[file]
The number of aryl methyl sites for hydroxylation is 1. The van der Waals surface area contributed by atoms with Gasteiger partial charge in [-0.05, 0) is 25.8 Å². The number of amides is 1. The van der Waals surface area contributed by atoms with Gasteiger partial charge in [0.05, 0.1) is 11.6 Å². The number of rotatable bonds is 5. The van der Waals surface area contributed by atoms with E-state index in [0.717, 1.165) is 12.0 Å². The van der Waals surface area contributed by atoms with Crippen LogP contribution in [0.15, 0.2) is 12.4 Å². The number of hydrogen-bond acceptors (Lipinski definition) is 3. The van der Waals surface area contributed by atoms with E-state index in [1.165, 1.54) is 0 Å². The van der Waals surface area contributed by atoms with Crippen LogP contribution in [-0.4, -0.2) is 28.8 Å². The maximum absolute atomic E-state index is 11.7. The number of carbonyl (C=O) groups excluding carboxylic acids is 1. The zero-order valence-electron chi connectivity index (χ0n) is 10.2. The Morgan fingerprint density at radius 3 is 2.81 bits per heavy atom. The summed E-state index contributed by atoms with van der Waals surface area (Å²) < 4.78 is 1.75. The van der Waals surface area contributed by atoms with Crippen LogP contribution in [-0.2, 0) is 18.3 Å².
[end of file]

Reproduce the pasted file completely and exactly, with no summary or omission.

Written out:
The number of aryl methyl sites for hydroxylation is 1. The van der Waals surface area contributed by atoms with Gasteiger partial charge in [-0.05, 0) is 25.8 Å². The number of amides is 1. The van der Waals surface area contributed by atoms with Gasteiger partial charge in [0.05, 0.1) is 11.6 Å². The number of rotatable bonds is 5. The van der Waals surface area contributed by atoms with E-state index in [0.717, 1.165) is 12.0 Å². The van der Waals surface area contributed by atoms with Crippen LogP contribution in [0.15, 0.2) is 12.4 Å². The number of hydrogen-bond acceptors (Lipinski definition) is 3. The van der Waals surface area contributed by atoms with E-state index in [1.165, 1.54) is 0 Å². The van der Waals surface area contributed by atoms with Crippen LogP contribution in [-0.4, -0.2) is 28.8 Å². The maximum absolute atomic E-state index is 11.7. The number of carbonyl (C=O) groups excluding carboxylic acids is 1. The zero-order valence-electron chi connectivity index (χ0n) is 10.2. The Morgan fingerprint density at radius 3 is 2.81 bits per heavy atom. The summed E-state index contributed by atoms with van der Waals surface area (Å²) < 4.78 is 1.75. The van der Waals surface area contributed by atoms with Crippen LogP contribution in [-0.2, 0) is 18.3 Å².